Boston's Jazz History
In His Own Words: George Frazier, Boston Herald, 1942
January 28, on Frankie Newton: “Frankie Newton’s band at the Savoy on Columbus Avenue is far and away the most exciting small group to play Boston within at least the past ten years. Newton is one of the more distinguished trumpet players around today... He’s not a powerhouse trumpeter, but a musician who plays subtly and exquisitely.”
March 19, on Stan Kenton: “My own reaction to Kenton’s music is that it is neither fish nor flesh, but pretty foul. It seems to me pretentious, artistically phony, and without any attributes that might even charitably be called jazz... It plays too loud, it has no exciting soloists, its intonation is deficient, it lacks light and shade, and it never, never, relaxes. But it is only accurate reporting to state that it was a smash hit in Boston.”
April 17, on Sabby Lewis: “The seven pieces—piano, bass, drums, two reeds, two brass—accomplish wonders. The voicings are so expert that there are monments when the seven men sound like 13 or 14. And by that I don’t mean they’re loud and blary, and strictly for the jazzers, but that they somehow manage to achieve the depth and resonance of a good small band.”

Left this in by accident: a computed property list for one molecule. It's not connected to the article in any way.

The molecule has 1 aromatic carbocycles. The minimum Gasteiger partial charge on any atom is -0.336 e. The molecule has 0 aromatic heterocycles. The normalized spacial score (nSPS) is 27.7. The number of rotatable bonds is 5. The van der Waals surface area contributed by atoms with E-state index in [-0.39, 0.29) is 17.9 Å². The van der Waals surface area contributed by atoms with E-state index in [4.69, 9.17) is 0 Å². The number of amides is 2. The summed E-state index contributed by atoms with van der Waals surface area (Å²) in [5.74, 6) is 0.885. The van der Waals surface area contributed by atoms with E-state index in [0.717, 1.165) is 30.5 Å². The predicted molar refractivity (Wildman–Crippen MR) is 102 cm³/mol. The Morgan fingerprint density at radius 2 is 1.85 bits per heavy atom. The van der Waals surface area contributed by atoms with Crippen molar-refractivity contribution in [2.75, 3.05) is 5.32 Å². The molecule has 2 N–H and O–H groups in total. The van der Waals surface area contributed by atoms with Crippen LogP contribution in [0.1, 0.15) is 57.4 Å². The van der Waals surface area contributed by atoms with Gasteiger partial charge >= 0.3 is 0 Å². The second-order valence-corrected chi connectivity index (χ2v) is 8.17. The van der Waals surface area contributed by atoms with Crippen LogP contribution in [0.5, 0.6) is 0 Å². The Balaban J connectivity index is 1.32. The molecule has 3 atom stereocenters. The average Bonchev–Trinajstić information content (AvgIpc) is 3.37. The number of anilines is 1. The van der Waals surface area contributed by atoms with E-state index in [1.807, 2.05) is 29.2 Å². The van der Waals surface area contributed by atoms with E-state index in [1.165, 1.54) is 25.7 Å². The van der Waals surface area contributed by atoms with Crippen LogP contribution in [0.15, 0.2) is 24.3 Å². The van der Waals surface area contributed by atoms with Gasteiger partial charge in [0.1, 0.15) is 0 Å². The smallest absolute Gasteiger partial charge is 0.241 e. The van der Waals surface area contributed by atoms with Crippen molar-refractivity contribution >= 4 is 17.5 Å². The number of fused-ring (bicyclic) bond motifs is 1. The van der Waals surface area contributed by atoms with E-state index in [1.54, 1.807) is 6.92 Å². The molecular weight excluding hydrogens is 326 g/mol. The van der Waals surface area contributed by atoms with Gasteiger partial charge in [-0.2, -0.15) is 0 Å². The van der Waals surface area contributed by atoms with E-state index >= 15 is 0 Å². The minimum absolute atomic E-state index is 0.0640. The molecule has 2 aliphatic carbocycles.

June 25, on Benny Goodman: “Somewhere along the road he became a charlatan. He became the worst sort of aesthetic phony... Goodman’s supposed to be an artist. He’s not supposed to have a singer as third-rate as Peggy Lee cluttering up the platform. He’s supposed to be Benny the Magnificent. I’m afraid, though, that he is just about anything but.”
July 1, on the Tommy Dorsey band: “Between you and me, it sounds much nicer when it isn’t playing. When it isn’t playing, it sounds absolutely lovely... You look at that Tommy Dorsey, you would think with his profound ignorance of jazz, he would be glad to keep quiet. But not him.”
View the companion article, "Of Datelines and Down Beats: Jazz, George Frazier, and Late-Night Boston."